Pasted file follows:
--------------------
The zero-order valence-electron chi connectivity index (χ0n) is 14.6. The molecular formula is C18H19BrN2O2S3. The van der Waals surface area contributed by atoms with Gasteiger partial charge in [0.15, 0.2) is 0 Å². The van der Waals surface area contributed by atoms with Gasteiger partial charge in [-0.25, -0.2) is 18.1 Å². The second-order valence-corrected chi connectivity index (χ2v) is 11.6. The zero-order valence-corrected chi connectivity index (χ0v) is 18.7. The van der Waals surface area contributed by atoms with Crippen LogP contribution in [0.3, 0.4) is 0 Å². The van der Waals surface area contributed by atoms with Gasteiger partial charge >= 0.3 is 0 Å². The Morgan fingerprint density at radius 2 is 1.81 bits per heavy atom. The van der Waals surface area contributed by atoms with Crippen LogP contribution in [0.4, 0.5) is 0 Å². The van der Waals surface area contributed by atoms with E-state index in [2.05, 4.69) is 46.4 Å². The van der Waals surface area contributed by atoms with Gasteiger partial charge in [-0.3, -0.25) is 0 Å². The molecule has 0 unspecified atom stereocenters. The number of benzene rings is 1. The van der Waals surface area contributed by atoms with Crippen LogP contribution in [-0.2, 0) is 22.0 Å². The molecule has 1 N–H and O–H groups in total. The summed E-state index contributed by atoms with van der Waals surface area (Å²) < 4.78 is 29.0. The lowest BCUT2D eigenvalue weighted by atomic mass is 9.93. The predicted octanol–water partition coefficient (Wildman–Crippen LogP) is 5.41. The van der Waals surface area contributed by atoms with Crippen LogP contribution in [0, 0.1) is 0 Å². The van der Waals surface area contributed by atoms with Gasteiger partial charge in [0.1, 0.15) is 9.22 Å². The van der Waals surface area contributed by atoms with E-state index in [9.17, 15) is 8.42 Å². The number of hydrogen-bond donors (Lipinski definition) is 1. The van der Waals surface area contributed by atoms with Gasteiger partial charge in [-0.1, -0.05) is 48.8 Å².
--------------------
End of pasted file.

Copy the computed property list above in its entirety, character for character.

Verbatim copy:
The zero-order valence-electron chi connectivity index (χ0n) is 14.6. The molecular formula is C18H19BrN2O2S3. The van der Waals surface area contributed by atoms with Gasteiger partial charge in [0.15, 0.2) is 0 Å². The van der Waals surface area contributed by atoms with Gasteiger partial charge in [-0.25, -0.2) is 18.1 Å². The second-order valence-corrected chi connectivity index (χ2v) is 11.6. The zero-order valence-corrected chi connectivity index (χ0v) is 18.7. The van der Waals surface area contributed by atoms with Crippen LogP contribution in [0.3, 0.4) is 0 Å². The van der Waals surface area contributed by atoms with Gasteiger partial charge >= 0.3 is 0 Å². The Morgan fingerprint density at radius 2 is 1.81 bits per heavy atom. The van der Waals surface area contributed by atoms with Crippen LogP contribution in [0.4, 0.5) is 0 Å². The van der Waals surface area contributed by atoms with E-state index in [2.05, 4.69) is 46.4 Å². The van der Waals surface area contributed by atoms with Gasteiger partial charge in [-0.3, -0.25) is 0 Å². The molecule has 0 unspecified atom stereocenters. The number of benzene rings is 1. The van der Waals surface area contributed by atoms with Crippen LogP contribution in [-0.2, 0) is 22.0 Å². The molecule has 1 N–H and O–H groups in total. The summed E-state index contributed by atoms with van der Waals surface area (Å²) < 4.78 is 29.0. The lowest BCUT2D eigenvalue weighted by atomic mass is 9.93. The predicted octanol–water partition coefficient (Wildman–Crippen LogP) is 5.41. The van der Waals surface area contributed by atoms with Crippen LogP contribution in [0, 0.1) is 0 Å². The van der Waals surface area contributed by atoms with Gasteiger partial charge in [0.1, 0.15) is 9.22 Å². The van der Waals surface area contributed by atoms with E-state index in [9.17, 15) is 8.42 Å². The number of hydrogen-bond donors (Lipinski definition) is 1. The van der Waals surface area contributed by atoms with Gasteiger partial charge in [-0.1, -0.05) is 48.8 Å².